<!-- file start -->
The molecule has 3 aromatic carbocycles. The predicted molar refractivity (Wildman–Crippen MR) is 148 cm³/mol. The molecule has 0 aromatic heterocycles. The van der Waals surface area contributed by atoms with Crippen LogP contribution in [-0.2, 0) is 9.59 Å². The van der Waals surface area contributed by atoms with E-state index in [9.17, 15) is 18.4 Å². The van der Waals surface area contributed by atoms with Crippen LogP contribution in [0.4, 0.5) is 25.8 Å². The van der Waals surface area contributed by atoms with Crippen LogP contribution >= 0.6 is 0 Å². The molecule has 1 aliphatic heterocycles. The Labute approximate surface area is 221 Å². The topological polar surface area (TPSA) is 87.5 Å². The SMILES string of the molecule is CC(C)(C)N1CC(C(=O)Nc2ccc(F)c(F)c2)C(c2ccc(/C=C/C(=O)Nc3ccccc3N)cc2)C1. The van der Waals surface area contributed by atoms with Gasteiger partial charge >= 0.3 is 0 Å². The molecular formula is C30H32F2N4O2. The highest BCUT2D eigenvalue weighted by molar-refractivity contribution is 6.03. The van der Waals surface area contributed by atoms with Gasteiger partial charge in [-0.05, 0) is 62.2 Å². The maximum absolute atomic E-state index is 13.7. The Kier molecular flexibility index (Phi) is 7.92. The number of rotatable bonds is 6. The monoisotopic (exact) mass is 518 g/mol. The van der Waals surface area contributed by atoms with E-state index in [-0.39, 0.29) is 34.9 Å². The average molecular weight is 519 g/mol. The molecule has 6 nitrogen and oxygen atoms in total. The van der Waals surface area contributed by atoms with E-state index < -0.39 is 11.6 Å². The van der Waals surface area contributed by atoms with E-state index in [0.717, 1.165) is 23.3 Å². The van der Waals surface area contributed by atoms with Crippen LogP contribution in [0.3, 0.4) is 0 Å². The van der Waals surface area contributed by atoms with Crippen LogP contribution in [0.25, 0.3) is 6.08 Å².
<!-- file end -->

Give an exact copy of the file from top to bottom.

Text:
The molecule has 3 aromatic carbocycles. The predicted molar refractivity (Wildman–Crippen MR) is 148 cm³/mol. The molecule has 0 aromatic heterocycles. The van der Waals surface area contributed by atoms with Crippen LogP contribution in [-0.2, 0) is 9.59 Å². The van der Waals surface area contributed by atoms with E-state index in [9.17, 15) is 18.4 Å². The van der Waals surface area contributed by atoms with Crippen LogP contribution in [0.4, 0.5) is 25.8 Å². The van der Waals surface area contributed by atoms with Crippen LogP contribution >= 0.6 is 0 Å². The molecule has 1 aliphatic heterocycles. The Labute approximate surface area is 221 Å². The topological polar surface area (TPSA) is 87.5 Å². The SMILES string of the molecule is CC(C)(C)N1CC(C(=O)Nc2ccc(F)c(F)c2)C(c2ccc(/C=C/C(=O)Nc3ccccc3N)cc2)C1. The van der Waals surface area contributed by atoms with Gasteiger partial charge >= 0.3 is 0 Å². The molecular formula is C30H32F2N4O2. The highest BCUT2D eigenvalue weighted by molar-refractivity contribution is 6.03. The van der Waals surface area contributed by atoms with Gasteiger partial charge in [-0.05, 0) is 62.2 Å². The maximum absolute atomic E-state index is 13.7. The Kier molecular flexibility index (Phi) is 7.92. The number of rotatable bonds is 6. The monoisotopic (exact) mass is 518 g/mol. The van der Waals surface area contributed by atoms with E-state index in [-0.39, 0.29) is 34.9 Å². The average molecular weight is 519 g/mol. The molecule has 6 nitrogen and oxygen atoms in total. The van der Waals surface area contributed by atoms with E-state index < -0.39 is 11.6 Å². The van der Waals surface area contributed by atoms with E-state index in [0.717, 1.165) is 23.3 Å². The van der Waals surface area contributed by atoms with Crippen LogP contribution in [0.3, 0.4) is 0 Å². The van der Waals surface area contributed by atoms with Crippen LogP contribution in [0.25, 0.3) is 6.08 Å².